It should be self-evident that when more money is created from nothing the existing money loses value to a commensurate degree. Money losing value is known as "inflation".

However there are considerable deflationary pressures in the economy at the moment: the oil price has fallen, house prices are falling, commodity prices generally are falling, and unemployment is rising. These all force down inflation so the devaluing effect of printing money, although inevitable, will be postponed until the deflation has left the system. The government will be counting on this lag to get away with their money printing at least long enough to get them past the next election.

However, although the macro-economic effects may not materialise immediately, investors' and savers' sentiment is likely to change rapidly; sterling is now an unsafe store of value. Anyone with sterling savings should probably be considering moving them to a stronger currency or more tangible asset.

The High Street banks offer foreign currency accounts, and if you keep a certain balance some banks don't charge a fee. Others, eg HSBC, charge quite substantially and are best avoided.


Tuesday, 20 January 2009

Inflation rate is falling

The inflation numbers for December are out. In the year to end of December CPI was 3.1% (down from 4.1% in November) and RPI was 0.9%, down from 3% in November. The big fall in RPI was due to mortgages getting cheaper because of the interest base rate being reduced from 4.5% to 3%. CPI fell less because it doesn't include mortgages; the main reason it fell was the VAT rate being reduced from 17.5% to 15%. This reduction is, of course, temporary; the rate will return to normal at the end of this year.

Perhaps the most telling thing about these numbers is that despite the UK being in the worst financial situation since the 1930s the CPI inflation rate is still substantially above its 2% target! In fact it is still in "letter writing" territory where the governor of the Bank of England has to write a letter of explanation to the chancellor of the exchequer.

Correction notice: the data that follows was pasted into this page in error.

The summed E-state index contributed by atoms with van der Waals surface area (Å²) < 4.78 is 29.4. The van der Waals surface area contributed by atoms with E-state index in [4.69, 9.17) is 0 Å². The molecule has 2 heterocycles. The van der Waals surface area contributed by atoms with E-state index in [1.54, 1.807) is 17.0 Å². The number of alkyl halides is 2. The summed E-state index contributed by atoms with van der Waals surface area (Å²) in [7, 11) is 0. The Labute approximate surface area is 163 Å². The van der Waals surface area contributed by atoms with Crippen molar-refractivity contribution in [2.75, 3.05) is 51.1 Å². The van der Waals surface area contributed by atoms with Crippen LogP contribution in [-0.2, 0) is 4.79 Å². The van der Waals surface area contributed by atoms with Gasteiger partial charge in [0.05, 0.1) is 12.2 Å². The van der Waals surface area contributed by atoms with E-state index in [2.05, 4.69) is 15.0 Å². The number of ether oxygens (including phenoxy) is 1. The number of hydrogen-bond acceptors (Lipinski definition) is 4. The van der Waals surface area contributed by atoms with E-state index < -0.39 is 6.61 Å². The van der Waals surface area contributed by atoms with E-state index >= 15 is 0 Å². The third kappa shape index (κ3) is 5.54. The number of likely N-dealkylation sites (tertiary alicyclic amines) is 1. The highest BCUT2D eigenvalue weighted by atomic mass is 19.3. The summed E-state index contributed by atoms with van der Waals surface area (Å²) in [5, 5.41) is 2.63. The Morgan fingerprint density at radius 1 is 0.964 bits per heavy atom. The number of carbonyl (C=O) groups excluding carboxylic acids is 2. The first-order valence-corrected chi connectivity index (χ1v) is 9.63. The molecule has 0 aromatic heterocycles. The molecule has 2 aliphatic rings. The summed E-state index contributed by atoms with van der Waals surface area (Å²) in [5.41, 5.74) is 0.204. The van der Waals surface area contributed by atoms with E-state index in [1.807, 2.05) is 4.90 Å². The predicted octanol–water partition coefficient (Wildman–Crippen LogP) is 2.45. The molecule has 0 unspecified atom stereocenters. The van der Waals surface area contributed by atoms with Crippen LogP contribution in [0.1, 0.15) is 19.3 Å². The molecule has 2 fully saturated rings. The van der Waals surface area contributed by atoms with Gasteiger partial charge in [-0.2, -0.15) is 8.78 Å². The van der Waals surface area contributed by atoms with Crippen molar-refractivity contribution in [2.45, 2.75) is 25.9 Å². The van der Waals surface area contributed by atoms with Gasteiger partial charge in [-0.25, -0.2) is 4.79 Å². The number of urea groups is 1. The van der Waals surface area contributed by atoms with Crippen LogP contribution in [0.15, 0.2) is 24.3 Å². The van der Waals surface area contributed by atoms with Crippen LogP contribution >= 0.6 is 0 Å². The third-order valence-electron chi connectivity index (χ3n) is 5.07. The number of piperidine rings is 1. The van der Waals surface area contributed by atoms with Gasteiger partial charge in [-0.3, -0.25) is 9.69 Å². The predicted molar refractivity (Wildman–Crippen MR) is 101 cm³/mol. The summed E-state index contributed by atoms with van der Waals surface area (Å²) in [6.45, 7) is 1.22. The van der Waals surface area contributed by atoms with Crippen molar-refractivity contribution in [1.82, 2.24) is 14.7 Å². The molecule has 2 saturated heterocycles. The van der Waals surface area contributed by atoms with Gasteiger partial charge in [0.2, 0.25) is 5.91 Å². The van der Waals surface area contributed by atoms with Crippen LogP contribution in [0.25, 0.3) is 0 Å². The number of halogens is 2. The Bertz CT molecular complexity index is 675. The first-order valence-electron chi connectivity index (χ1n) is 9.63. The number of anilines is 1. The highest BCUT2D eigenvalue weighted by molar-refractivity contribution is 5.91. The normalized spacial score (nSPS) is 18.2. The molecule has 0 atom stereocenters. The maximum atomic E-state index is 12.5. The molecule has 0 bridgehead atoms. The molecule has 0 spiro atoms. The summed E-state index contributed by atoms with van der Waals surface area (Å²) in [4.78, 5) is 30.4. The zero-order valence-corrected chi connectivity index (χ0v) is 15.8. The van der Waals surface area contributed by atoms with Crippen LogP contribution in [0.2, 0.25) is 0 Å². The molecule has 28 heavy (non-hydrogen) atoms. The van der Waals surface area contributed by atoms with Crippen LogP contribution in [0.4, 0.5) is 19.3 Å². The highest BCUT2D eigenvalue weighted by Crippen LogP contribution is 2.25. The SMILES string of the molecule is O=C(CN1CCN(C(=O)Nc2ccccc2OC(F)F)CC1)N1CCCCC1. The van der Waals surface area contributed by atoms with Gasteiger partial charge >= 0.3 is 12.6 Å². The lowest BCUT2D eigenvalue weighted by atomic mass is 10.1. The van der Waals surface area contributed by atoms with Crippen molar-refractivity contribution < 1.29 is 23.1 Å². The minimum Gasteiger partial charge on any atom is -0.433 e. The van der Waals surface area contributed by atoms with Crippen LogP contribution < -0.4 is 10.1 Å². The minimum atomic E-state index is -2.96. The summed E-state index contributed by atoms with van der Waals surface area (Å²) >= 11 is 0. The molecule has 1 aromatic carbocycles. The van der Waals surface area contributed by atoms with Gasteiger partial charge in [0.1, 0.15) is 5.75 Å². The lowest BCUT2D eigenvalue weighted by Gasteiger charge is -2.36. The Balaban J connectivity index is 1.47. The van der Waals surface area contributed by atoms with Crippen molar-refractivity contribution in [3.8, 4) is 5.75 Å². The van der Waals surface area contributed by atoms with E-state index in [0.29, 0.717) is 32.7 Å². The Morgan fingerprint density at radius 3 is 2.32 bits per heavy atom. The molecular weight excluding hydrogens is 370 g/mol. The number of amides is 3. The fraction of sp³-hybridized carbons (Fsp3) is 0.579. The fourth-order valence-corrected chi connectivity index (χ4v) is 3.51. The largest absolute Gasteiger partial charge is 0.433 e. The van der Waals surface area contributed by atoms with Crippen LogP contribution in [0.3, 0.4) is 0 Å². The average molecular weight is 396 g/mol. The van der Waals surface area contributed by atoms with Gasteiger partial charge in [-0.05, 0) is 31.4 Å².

BoE Link
BBC Link

Monday, 19 January 2009

Another bung for the banks

The government has today flung another £50bn at the banks to keep the wolves from the door. This is so routine I'm surprised I'm bothering to write a post on it.


Royal Bank of Scotland

The Royal Bank of Scotland (not to be confused with the Bank of Scotland) which owns Ulster Bank and NatWest has today reported financial results which are worse than anything ever reported on the London stock exchange before.

They've lost £28bn on the year. The first £20bn of loss was somewhat outside their control - it relates to the takeover in 2007 of the Dutch bank ABN Amro.

However the remaining £8bn is more concerning - it's the simple trading loss they made in 2008 for which there is little excuse; the credit crunch started in September 2007 after all - there should have been no surprises in 2008. Although ABN Amro lending £2.5bn to a Russian tycoon who isn't planning on giving it back can't have helped.

RBS results
Russian tycoon

Friday, 16 January 2009

Fun with the 1911 census

The British 1911 census has been put online and can be searched here. Althought it will mainly be used by amateur genealogists researching their own ancestry, I thought it might be illuminating to extract a few general statistics.

Here's a table of common surnames and the number of occurances in the 1911 census.

So much for a "mongrel nation"!

Wednesday, 14 January 2009

William Grove

William Grove: Hero

Meet William Grove, 84-year-old, late of the Royal Air Force, and by late I mean 65 years ago. Whilst walking down a London street Mr Grove chanced upon two local simians engaged in breaking into a jeweller's using hammers. Using his training from 65 years previously he accosted one and managed to get its mask off, thus allowing the police to use DNA from the garment to apprehend one, and later convict both, would-be thieves.

Mr Grove isn't unique in his crime-fighting but there is one particularly admirable aspect to his actions. When asked why he did it, he said, "Because I was the nearest." It's that old-fashioned attitude that any upright citizen can and should intervene which is to be treasured.


Monday, 12 January 2009


Pakistan means "Land of the Pure" in Urdu. "Stan" is land, "Pak" is pure and "Paki" is the genetive formation.

Afghanistan means "Land of the Horse", although you have to go back to Sanskrit to get Horse from Afghan.

I trust everyone who considers "Paki" an unacceptable abbreviation for Pakistani is equally scrupulous about avoiding "Afghani".